How Social Media is Changing Your Child’s Future – Part 1 on Changes in TechEDU

I just attended SXSW, the nation’s #1 social media conference, where I led the Education2.0 panel on student success. I heard from venture capitalists, entrepreneurs, educators and professors about changes in education as a result of technology and steps parents and educators can take to help ensure students are career ready.

“Parents are confused,” says Gary Natriello, Professor & Founder of the EdLab at Teacher’s College, Columbia University. “The new innovation and services around education is exciting but it’s also confusing. And, students are really expecting their parents to drive these decisions but we’re now in an area that is new to many parents.”

Dissatisfaction is one reason home schooling has grown to some 1 million children nationwide, he says.

I know many of you are concerned about your child moving onto college and into the working world. But there are thing you need to know now to make sure your investment – in time and money -- pays off. The Changing Education Landscape First, you should know there are three primary areas of education undergoing a sea-change today. According to Phil Bronner of top educational venture capital firm Novak Biddle, they are:

1. What’s Taught – The content or material your child is learning used to be “trapped in schools,” says Bronner. But new initiatives like MITx run by the prestigious Massachusetts Institute of Technology are making content free and open to the public. Kim Garza, design professor at St. Edwards University, says she encourages a sort of crowd sourcing process, where students shoot photos of those around them to create new design images.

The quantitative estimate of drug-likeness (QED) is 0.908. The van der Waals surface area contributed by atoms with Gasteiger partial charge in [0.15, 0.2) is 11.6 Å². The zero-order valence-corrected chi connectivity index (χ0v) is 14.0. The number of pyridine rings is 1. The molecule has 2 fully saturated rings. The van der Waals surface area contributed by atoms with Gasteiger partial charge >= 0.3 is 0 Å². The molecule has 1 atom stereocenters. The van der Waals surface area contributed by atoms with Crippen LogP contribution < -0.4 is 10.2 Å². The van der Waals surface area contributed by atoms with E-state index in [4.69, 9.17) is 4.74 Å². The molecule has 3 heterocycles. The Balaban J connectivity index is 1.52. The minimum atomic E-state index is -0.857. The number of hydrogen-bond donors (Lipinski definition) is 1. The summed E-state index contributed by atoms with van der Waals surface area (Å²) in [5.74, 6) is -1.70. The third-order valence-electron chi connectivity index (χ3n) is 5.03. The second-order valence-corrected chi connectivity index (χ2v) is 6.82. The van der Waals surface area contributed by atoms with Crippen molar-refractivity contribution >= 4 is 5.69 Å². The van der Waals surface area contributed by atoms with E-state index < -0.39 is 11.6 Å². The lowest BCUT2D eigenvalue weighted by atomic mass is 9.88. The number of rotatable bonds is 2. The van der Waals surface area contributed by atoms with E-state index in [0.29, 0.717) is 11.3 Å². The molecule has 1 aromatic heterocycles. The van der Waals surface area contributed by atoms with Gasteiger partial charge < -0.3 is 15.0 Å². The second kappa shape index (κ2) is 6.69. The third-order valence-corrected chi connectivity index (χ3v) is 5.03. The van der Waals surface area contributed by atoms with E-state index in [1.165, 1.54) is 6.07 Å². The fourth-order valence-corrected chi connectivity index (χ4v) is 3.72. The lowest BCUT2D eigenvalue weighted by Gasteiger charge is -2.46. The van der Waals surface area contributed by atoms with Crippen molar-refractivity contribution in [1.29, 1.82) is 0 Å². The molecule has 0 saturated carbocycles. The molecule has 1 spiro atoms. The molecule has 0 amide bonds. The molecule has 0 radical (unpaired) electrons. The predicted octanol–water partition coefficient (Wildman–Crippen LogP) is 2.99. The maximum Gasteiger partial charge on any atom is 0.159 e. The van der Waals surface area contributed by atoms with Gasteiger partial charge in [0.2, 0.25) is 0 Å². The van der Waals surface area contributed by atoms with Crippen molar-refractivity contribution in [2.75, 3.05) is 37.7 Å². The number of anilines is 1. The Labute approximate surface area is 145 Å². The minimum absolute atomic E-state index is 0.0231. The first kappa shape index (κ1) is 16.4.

2. How it’s Taught – Education is moving from the old-fashioned classroom to online classes or videos taught by experts. In some cases, new schools will be smaller – a fraction of their previous size – and will require only limited live classes for discussion. Still others ventures,like 2Tor, says Bronner, partner with traditional universities to provide online degree programs but at a cost of $50,000 to $90,000, not necessarily a discount.

3. Who’s Teaching – Also known as ‘credentialing,” this centers on courses or mechanisms that provide or verify one’s credentials to ensure you’re the math or software expert you say you are. Ultimately, credentials matter to companies because they are hiring you based on, well, your credentials.

Stay tuned for part 2 from my visit. In the meantime, don't forget to sign-up for a special invite to be among those using the SuperFutures curriculum and platform free at school or in your home.


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